The number of women investing in Peps and Tessas increased dramatically between 1991 and 1998 according to a report by market researcher Mintel.
The most dramatic change was for Peps. This increased from 2 per cent of the female population to 12 per cent in seven years.
The percentage investing in Tessas almost doubled increasing from 6 per cent to 11 per cent.
Those investing in a employer's pension also doubled from 12 per cent to 24 per cent while the increase for personal pensions was less marked, increasing from 8 per cent to 10 per cent.
But there was a fall in women investing in life insurance which decreased from 27 to 21 per cent.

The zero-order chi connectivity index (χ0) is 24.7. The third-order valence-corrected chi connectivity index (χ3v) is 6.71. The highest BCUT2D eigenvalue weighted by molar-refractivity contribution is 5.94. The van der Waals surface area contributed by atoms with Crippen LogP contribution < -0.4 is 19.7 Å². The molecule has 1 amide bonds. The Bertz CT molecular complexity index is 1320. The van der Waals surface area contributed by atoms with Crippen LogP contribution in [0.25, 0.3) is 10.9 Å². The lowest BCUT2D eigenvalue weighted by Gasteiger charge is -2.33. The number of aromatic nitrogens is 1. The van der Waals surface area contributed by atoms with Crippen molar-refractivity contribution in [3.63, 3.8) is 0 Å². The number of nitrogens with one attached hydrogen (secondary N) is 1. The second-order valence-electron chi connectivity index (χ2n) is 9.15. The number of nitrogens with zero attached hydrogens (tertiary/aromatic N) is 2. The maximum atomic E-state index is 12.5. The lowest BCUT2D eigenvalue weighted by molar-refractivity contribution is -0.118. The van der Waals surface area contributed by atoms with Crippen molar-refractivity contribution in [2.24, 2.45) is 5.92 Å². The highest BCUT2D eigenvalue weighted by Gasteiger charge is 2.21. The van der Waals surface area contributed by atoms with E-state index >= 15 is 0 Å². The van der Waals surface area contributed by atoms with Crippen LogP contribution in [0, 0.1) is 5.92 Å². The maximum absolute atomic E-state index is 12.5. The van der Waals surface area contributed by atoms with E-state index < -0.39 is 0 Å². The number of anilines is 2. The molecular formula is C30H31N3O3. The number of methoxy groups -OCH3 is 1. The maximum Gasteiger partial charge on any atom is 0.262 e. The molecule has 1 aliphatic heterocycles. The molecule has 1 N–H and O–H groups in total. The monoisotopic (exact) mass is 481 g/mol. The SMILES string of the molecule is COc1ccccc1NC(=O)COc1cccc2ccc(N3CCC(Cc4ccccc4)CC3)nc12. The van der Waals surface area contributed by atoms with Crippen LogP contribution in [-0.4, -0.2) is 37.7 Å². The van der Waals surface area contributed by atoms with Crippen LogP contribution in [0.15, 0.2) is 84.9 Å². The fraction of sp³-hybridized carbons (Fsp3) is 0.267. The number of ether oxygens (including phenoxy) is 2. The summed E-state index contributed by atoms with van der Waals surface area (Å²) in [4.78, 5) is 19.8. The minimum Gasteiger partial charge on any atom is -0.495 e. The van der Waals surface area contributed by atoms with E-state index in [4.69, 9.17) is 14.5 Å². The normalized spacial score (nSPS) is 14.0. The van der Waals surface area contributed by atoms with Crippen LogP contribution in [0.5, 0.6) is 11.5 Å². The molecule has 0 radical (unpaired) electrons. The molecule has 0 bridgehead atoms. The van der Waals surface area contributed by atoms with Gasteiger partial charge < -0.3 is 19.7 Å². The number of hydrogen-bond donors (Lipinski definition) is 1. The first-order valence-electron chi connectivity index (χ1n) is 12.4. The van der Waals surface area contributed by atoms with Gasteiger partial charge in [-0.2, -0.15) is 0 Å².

The report also finds that 48 per cent of women are 'controllers' who enjoy looking after both the daily and longer term financial matters while only six per cent are big spenders.
Mintel finance analyst Lance Close says: "Demographic and social trends will continue to drive the attitudes of women towards finance. The number of single person households is due to increase and many of these will be women who will need financial products of their own, especially mortgages."